Returned unopposed in 1812 on his platform of independent principles and attention to local interests, Hamilton remained active in the House. He frequently acted as an opposition teller. He spoke for Burdett’s Regency motion, 23 Feb. 1813, and, as before, supported Catholic relief throughout in 1813, though silently and not again until 1817. On 1 Apr. 1813 he arraigned the Duke of Cumberland, unsuccessfully, for improper interference in the election at Weymouth, and in June he was a critic of the corruption permitted by the Duke of Leeds at Helston, though he failed to frustrate the issue of a new writ, 14 July. He felt unable to support Creevey, his coadjutor on Indian affairs, in his complaint of breach of privilege, 25 June. He attempted unsuccessfully to defer alteration of the Corn Laws, 15 June 1813, presented Scottish petitions against it, 5 and 25 Apr. 1814, and opposed it on principle,5 May, 16 May and 6 June, seeing an increase in bread prices as inevitable; he did so again on 27 Feb., 3 and 5 Mar. 1815, presenting another Glasgow petition against it on 10 Mar. He objected to the continuation of the restriction on Bank payments in cash, 30 June 1814, calling for a committee on the subject, 10 Feb. 1815; but his motion for one was lost, 2 Mar., by 134 votes to 38. He was also a critic of the expulsion from the House of Lord Cochrane, whose ‘total innocence’ he maintained 5, 19 July 1814; of the new aliens legislation, 14 July 1814, 24 Apr. 1814, and of the alienation of Genoa, 27 Apr. On 30 June he promised to oppose the Duke of Cumberland’s marriage grant ‘at every stage’, having voted for economy motions throughout the session. He also voted with Whitbread against a hasty resumption of hostilities with Buonaparte, 7 Apr., 25 May. In the session of 1816 after a late start due to absence abroad, he was again a regular voter for retrenchment and attempted to block the Bank restriction bill, 3 Mar., and the aliens bill, 10 May.12
On 3 Feb. 1817 Hamilton took up the subject of Scottish burgh reform, which had been in abeyance for 25 years: he defended it in principle on 10 Mar. The suspension of habeas corpus, which he opposed, and the trials of Scottish radicals, for which he unsuccessfully indicted the lord advocate in the House on 10 Feb. 1818, held up his campaign, but he resumed it on 13 Feb., when his motion was negatived without a division. On 10 Apr. he welcomed the royal burghs accounts bill brought in by the lord advocate, but it proved inadequate, as the self-election of magistrates hindered accountability. Accordingly on 8 Feb., 15 and 23 Mar. and 6 May 1819 he presented burgh petitions for reform, and on 26 Apr. 1819 justified it. His motion on the subject, with particular reference to Aberdeen, was lost by 110 votes to 105 on 1 Apr., but on 6 May he carried a select committee to investigate the subject by 149 votes to 144; it was reappointed on 21 Dec. 1819, and resumed in the next Parliament, though its objects were frustrated in 1822.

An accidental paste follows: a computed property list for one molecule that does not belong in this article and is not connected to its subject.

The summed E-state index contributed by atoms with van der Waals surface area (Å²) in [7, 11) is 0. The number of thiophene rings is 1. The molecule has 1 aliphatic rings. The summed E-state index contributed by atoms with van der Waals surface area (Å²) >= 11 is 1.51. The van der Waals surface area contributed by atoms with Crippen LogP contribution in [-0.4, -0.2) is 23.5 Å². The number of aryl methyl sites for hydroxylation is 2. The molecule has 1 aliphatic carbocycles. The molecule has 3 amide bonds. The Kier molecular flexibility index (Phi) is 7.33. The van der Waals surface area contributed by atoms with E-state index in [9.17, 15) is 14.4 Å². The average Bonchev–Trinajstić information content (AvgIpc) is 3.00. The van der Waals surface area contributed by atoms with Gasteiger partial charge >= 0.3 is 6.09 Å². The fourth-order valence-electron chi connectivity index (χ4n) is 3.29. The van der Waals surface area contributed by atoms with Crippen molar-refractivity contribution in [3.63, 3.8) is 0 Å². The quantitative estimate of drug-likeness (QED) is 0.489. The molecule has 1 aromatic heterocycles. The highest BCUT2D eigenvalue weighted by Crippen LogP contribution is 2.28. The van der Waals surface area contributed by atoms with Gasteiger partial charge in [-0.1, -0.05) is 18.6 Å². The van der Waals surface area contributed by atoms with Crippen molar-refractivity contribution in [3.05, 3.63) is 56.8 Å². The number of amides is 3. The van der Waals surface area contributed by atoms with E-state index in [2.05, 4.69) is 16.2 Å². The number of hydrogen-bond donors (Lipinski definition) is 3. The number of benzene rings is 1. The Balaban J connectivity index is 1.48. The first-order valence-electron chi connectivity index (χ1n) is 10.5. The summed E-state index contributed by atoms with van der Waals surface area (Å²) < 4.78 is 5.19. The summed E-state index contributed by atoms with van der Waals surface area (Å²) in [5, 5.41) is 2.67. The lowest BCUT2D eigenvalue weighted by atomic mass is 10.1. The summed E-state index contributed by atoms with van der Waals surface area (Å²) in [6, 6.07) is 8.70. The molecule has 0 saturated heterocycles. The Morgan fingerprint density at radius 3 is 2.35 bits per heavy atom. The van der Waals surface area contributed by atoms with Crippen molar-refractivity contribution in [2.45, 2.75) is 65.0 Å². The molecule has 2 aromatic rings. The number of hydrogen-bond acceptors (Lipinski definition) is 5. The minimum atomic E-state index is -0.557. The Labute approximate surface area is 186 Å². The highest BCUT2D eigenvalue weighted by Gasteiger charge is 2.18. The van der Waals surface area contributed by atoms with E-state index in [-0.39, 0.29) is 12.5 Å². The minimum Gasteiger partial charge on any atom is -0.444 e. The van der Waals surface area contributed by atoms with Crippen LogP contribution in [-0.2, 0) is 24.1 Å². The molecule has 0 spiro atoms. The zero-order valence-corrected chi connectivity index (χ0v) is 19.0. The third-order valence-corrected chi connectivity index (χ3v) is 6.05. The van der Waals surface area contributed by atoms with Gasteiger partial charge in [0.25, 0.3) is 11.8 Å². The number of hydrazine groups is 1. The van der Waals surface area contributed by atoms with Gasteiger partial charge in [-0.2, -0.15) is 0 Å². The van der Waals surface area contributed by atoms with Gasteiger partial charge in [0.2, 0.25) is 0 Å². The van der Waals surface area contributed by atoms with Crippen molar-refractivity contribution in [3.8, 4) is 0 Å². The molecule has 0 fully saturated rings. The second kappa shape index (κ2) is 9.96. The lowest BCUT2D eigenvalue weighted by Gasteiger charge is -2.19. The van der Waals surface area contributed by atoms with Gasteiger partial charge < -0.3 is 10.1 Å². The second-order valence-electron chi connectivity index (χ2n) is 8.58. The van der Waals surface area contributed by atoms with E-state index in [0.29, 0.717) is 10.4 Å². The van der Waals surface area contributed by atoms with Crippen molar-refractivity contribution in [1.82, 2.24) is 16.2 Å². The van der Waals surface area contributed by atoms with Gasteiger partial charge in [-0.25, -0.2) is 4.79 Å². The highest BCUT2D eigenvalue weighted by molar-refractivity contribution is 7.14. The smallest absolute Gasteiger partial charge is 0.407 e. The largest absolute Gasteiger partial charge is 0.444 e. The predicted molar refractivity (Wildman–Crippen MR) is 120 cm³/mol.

Hamilton had secured his re-election in 1818, despite the ‘machinations’ of his opponents, which he had exposed in the House on 10 Apr. He was, in that Parliament, a frequent speaker on Scottish subjects, apart from burgh reform, notably as an advocate of the economical reform of the Scottish judiciary. Apart from leave of absence for three weeks on his father’s death, he voted fairly steadily with opposition on all other subjects, but he felt obliged, in view of his brother the duke’s alarm, to support the seditious meetings prevention bill, 2 Dec. 1819: he voted for its limited duration on 6 Dec. and voted for it with much reluctance, so he claimed, at the third reading, but was reported to be proposing to raise troops in Scotland to deal with sedition.13 He was in the minorities against the seizure of arms bill, 14, 16 Dec., and against the newspaper duties bill, 20, 22 Dec. On 16 Dec. he had seconded the motion for a select committee on Robert Owen’s experimental community at New Lanark, which he was averse to theoretically but could not deprecate as an attempt to counter popular distress.
Hamilton had other handicaps to contend with apart from his deafness. He never married, having been spoilt for that, according to Lady Holland, by an early liaison with his cousin Lady Augusta Murray, by whom he had a son, followed by a liaison reglée with Lady Oxford, who described him as one of her three consolations in the world. In 1810 the Duke of Queensberry deprived him of £10,000, a promised legacy, presumably because of his opposition politics, whereupon Hamilton’s sister Lady Anne, ‘prime satellite’ to the Princess of Wales, bestowed her own legacy for the same amount on him. On his father’s death in 1819 he was, however, left poorer than he had been while he lived. He died 28 Aug. 1827.14
Ref Volumes: 1790-1820
Author: R. G. Thorne
- 1. Leveson Gower, i. 299; ii. 75; Warrenne Blake, Irish Beauty, 31, 39; Add. 47564, f. 189; 47575, f. 24.
- 2. Add. 51570, Hamilton to Holland, 13 Oct. [?18 Dec.] [?1797], [11 July], [14 Oct.], 20 Oct., n.d. (bis) , 3 July, 11 Nov., 20 Dec. , [24 June 1801], 13 Feb. .
- 3. Ibid. same to same, 14 Mar. , 26 Jan. ; NLS mss 9370, f. 197.
- 4. Add. 51570; 51736, Caroline Fox to Holland, 11, 31 May, 25 July 1803.
- 5. Add. 48244, f. 115.
- 6. Add. 47564, f. 189; 47565, f. 105; 47575, f. 91; 51570, Hamilton to Lady Holland [16 Dec. 1803].
- 7. Add. 51570, Hamilton to Holland, 31 Jan., 9 Apr. 1804.
- 8. Add. 47575, f. 123.
- 9. Add. 47575, f. 116; 51570, Hamilton to Holland, 20 Dec. , 13 Feb. 1805.
- 10. HMC Fortescue, viii. 16, 43; Add. 51570, Hamilton to Holland, 19 Sept.; Fortescue mss, Hamilton to Erskine, 20 Sept., 17 Oct., Erskine to Grenville, 19 Oct. 1806, Hamilton to same, 21 Feb. ; Blair Adam mss, Maxwell to Adam, 28 Oct., Armadale to same, 30 Oct. ; Grey mss, Adam to Howick, 7 Feb. 1807.
- 11. Creevey Pprs. ed. Maxwell, i. 122, 128.
- 12. Add. 51584, Tierney to Holland, 30 Nov. 1815; Brougham mss 39194.
- 13. Brougham mss 10161; Buckingham, Regency, ii. 344.
- 14. Add. 51549, Lady Holland to Grey [29 Dec. 1810]; HMC Fortescue, x. 181; Glenbervie Diaries, ii. 90, 126; Creevey Pprs. ii. 64; Gent. Mag. (1827), ii. 462.